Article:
Keep up with the latest happenings in aviation!
As I wrote in my previous column, the FAA is set to hire 10,000 controllers over the next decade, with more than 6,000 in the next five years.
If you missed the FAA’s first virtual career fair last week, you are still in time for the next and final one set for February 12. According to the FAA’s website, it anticipates accepting applications for a two-week period from February 10-February 24, 2014.
U.S. Pilot Shortfall Hits Earlier, Worse Than Expected. The anticipated shortfall of U.S. airline pilots is coming to fruition earlier and more dramatically than expected because of a mix of mass retirements, the FAA's new rest rules and sharply higher training requirements for beginner pilots. Jack Nicas reports on the News Hub. Photo: AP.
Twenty-two-year-old San Franciscan Luca Iaconi-Stewart has done what any self-respecting airplane fanatic would do. He's got his own. Unlike, say, John Travolta, however, who owns and flies five planes including a Boeing 707-138, Iaconi-Stewart's craft is more befitting his age and status. It's four feet long. And made of cardboard.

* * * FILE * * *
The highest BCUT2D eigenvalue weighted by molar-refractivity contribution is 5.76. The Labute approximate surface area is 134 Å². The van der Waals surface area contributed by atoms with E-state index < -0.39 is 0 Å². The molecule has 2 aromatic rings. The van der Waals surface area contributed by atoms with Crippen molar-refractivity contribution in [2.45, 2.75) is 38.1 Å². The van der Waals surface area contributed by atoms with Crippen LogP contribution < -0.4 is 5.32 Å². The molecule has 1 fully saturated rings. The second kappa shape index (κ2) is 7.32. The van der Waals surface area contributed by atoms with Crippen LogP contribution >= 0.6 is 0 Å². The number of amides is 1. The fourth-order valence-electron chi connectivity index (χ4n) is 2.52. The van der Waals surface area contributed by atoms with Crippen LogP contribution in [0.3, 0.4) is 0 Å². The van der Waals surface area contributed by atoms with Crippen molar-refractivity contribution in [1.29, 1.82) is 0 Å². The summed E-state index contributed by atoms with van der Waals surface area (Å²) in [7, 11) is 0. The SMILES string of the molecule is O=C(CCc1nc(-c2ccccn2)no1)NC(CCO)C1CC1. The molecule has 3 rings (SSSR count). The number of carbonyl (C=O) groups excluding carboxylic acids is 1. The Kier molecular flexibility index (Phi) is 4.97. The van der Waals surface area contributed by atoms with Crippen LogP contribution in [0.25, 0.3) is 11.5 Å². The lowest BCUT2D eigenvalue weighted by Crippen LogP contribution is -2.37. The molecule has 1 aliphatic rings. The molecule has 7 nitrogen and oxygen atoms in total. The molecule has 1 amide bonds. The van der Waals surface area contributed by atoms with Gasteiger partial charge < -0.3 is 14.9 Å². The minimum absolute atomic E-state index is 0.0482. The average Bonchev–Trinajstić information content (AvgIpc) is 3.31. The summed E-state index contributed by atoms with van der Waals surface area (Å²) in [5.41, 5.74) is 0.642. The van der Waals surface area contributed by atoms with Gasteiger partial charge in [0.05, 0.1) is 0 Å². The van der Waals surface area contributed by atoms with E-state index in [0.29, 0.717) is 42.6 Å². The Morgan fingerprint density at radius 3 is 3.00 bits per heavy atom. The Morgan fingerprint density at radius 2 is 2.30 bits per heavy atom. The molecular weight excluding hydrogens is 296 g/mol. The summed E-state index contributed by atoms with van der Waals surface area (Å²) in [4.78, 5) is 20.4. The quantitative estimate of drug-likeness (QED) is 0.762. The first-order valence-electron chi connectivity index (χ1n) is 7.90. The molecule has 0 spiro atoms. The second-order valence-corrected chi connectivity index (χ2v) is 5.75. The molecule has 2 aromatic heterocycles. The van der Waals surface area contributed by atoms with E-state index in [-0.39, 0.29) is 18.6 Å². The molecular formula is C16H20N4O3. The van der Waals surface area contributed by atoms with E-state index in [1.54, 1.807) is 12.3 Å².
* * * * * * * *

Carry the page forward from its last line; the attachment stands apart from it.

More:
And he built it himself.
If your goal is to become an aviation professional — whether you aspire to be a pilot, an air traffic controller, airport manager, unmanned aerial vehicle operator or something else — enrolling at an aviation college could be your surest ticket to that dream job.
The university is part of the Lone Star Unmanned Aircraft Systems Initiative, one of six programs nationwide picked by the Federal Aviation Administration to help come up with rules so that drones and other unmanned aircraft can share airspace with airplanes, helicopters and other manned flying machines.
Some area high schools offer aviation courses that cover aeronautical engineering and aviation administration to piloting skills. But now 14 DISD schools will offer such classes to more than 600 fourth and fifth graders starting this month.
WASHINGTON, D.C.—The General Aviation Manufacturers Association (GAMA) and Build A Plane, a non-profit organization to encourage aviation and aerospace education, are partnering for a second year to promote Science, Technology, Engineering and Math (STEM) education in high schools across the United States through an aviation design competition. The winning high school will receive an all-expenses-paid, two-week trip for four students, one teacher and one chaperone to help build a Glasair Sportsman aircraft through Glasair Aviation’s well-known Two Weeks to Taxi program at its facilities in Arlington, WA, in June 2014.
Bell, FWISD and TCC are working together to develop and implement curriculum for aviation and engineering programs that offers students industry certification and dual credit.
Combined with a predicted global growth in aviation, the decrease in the numbers of trainees – both civilian and military – is creating what many see as a looming shortage of both pilots and mechanics.